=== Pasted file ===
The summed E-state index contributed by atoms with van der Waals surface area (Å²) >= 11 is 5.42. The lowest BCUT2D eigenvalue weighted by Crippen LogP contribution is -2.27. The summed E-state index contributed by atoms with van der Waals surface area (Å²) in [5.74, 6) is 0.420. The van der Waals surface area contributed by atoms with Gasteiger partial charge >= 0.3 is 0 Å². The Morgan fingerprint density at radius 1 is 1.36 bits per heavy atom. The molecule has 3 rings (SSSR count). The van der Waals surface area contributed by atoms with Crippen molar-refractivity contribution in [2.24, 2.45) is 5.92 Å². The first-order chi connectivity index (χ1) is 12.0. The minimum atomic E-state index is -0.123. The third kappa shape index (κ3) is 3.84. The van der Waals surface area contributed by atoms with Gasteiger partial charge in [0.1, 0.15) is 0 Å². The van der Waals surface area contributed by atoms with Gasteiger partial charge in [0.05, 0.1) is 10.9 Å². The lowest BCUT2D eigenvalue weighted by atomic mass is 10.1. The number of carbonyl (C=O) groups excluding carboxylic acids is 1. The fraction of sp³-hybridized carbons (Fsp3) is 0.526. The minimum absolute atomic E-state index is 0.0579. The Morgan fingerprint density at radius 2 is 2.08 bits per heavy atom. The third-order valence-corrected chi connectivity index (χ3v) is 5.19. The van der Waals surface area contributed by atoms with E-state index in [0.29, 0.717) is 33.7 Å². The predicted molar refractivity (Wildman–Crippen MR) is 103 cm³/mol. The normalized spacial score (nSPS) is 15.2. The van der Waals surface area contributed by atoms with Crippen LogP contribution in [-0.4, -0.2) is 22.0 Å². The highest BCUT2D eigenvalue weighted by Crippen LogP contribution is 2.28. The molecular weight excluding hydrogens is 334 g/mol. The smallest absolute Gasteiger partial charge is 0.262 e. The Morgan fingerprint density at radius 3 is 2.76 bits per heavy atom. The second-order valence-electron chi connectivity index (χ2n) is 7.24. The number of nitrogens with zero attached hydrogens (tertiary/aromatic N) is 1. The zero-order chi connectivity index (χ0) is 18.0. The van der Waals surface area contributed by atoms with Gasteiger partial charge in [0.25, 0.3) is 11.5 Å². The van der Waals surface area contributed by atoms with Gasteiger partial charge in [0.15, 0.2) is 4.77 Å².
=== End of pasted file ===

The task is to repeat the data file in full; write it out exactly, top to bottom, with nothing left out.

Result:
The summed E-state index contributed by atoms with van der Waals surface area (Å²) >= 11 is 5.42. The lowest BCUT2D eigenvalue weighted by Crippen LogP contribution is -2.27. The summed E-state index contributed by atoms with van der Waals surface area (Å²) in [5.74, 6) is 0.420. The van der Waals surface area contributed by atoms with Gasteiger partial charge >= 0.3 is 0 Å². The Morgan fingerprint density at radius 1 is 1.36 bits per heavy atom. The molecule has 3 rings (SSSR count). The van der Waals surface area contributed by atoms with Crippen molar-refractivity contribution in [2.24, 2.45) is 5.92 Å². The first-order chi connectivity index (χ1) is 12.0. The minimum atomic E-state index is -0.123. The third kappa shape index (κ3) is 3.84. The van der Waals surface area contributed by atoms with Gasteiger partial charge in [0.1, 0.15) is 0 Å². The van der Waals surface area contributed by atoms with Gasteiger partial charge in [0.05, 0.1) is 10.9 Å². The lowest BCUT2D eigenvalue weighted by atomic mass is 10.1. The number of carbonyl (C=O) groups excluding carboxylic acids is 1. The fraction of sp³-hybridized carbons (Fsp3) is 0.526. The minimum absolute atomic E-state index is 0.0579. The Morgan fingerprint density at radius 2 is 2.08 bits per heavy atom. The third-order valence-corrected chi connectivity index (χ3v) is 5.19. The van der Waals surface area contributed by atoms with E-state index in [0.29, 0.717) is 33.7 Å². The predicted molar refractivity (Wildman–Crippen MR) is 103 cm³/mol. The normalized spacial score (nSPS) is 15.2. The van der Waals surface area contributed by atoms with Crippen LogP contribution in [-0.4, -0.2) is 22.0 Å². The highest BCUT2D eigenvalue weighted by Crippen LogP contribution is 2.28. The molecular weight excluding hydrogens is 334 g/mol. The smallest absolute Gasteiger partial charge is 0.262 e. The Morgan fingerprint density at radius 3 is 2.76 bits per heavy atom. The second-order valence-electron chi connectivity index (χ2n) is 7.24. The number of nitrogens with zero attached hydrogens (tertiary/aromatic N) is 1. The zero-order chi connectivity index (χ0) is 18.0. The van der Waals surface area contributed by atoms with Gasteiger partial charge in [0.25, 0.3) is 11.5 Å². The van der Waals surface area contributed by atoms with Gasteiger partial charge in [0.15, 0.2) is 4.77 Å².